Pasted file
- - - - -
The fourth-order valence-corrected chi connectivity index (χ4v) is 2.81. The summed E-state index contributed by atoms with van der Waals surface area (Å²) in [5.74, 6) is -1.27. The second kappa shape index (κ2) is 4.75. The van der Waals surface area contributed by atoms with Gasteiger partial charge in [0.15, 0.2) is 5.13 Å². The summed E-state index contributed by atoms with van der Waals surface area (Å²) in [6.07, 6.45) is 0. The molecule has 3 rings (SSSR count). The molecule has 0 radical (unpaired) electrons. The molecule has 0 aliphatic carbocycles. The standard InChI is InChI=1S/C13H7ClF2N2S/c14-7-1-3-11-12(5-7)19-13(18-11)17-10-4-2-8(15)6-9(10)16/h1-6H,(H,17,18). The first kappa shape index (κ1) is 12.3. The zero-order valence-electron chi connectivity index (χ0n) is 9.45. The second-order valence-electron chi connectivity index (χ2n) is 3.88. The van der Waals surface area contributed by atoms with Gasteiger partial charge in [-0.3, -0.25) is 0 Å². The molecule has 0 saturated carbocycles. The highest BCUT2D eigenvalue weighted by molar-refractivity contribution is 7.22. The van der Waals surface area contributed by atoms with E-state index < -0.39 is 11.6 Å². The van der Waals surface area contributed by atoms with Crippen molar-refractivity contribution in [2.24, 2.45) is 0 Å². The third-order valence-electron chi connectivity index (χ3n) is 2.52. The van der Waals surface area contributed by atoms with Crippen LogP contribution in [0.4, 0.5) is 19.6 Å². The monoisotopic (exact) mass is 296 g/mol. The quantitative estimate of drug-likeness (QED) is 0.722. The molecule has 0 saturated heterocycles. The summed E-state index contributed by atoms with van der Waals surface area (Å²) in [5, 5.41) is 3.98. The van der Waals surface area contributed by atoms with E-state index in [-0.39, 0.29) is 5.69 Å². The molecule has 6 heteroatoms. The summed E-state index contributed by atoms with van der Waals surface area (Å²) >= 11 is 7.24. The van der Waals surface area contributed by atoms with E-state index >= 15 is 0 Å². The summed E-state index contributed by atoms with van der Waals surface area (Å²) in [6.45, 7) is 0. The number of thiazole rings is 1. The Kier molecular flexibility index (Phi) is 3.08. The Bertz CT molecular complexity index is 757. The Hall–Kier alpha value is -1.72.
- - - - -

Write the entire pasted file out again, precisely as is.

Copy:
The fourth-order valence-corrected chi connectivity index (χ4v) is 2.81. The summed E-state index contributed by atoms with van der Waals surface area (Å²) in [5.74, 6) is -1.27. The second kappa shape index (κ2) is 4.75. The van der Waals surface area contributed by atoms with Gasteiger partial charge in [0.15, 0.2) is 5.13 Å². The summed E-state index contributed by atoms with van der Waals surface area (Å²) in [6.07, 6.45) is 0. The molecule has 3 rings (SSSR count). The molecule has 0 radical (unpaired) electrons. The molecule has 0 aliphatic carbocycles. The standard InChI is InChI=1S/C13H7ClF2N2S/c14-7-1-3-11-12(5-7)19-13(18-11)17-10-4-2-8(15)6-9(10)16/h1-6H,(H,17,18). The first kappa shape index (κ1) is 12.3. The zero-order valence-electron chi connectivity index (χ0n) is 9.45. The second-order valence-electron chi connectivity index (χ2n) is 3.88. The van der Waals surface area contributed by atoms with Gasteiger partial charge in [-0.3, -0.25) is 0 Å². The molecule has 0 saturated carbocycles. The highest BCUT2D eigenvalue weighted by molar-refractivity contribution is 7.22. The van der Waals surface area contributed by atoms with E-state index < -0.39 is 11.6 Å². The van der Waals surface area contributed by atoms with Crippen molar-refractivity contribution in [2.24, 2.45) is 0 Å². The third-order valence-electron chi connectivity index (χ3n) is 2.52. The van der Waals surface area contributed by atoms with Crippen LogP contribution in [0.4, 0.5) is 19.6 Å². The monoisotopic (exact) mass is 296 g/mol. The quantitative estimate of drug-likeness (QED) is 0.722. The molecule has 0 saturated heterocycles. The summed E-state index contributed by atoms with van der Waals surface area (Å²) in [5, 5.41) is 3.98. The van der Waals surface area contributed by atoms with E-state index in [-0.39, 0.29) is 5.69 Å². The molecule has 6 heteroatoms. The summed E-state index contributed by atoms with van der Waals surface area (Å²) >= 11 is 7.24. The van der Waals surface area contributed by atoms with E-state index >= 15 is 0 Å². The summed E-state index contributed by atoms with van der Waals surface area (Å²) in [6.45, 7) is 0. The number of thiazole rings is 1. The Kier molecular flexibility index (Phi) is 3.08. The Bertz CT molecular complexity index is 757. The Hall–Kier alpha value is -1.72.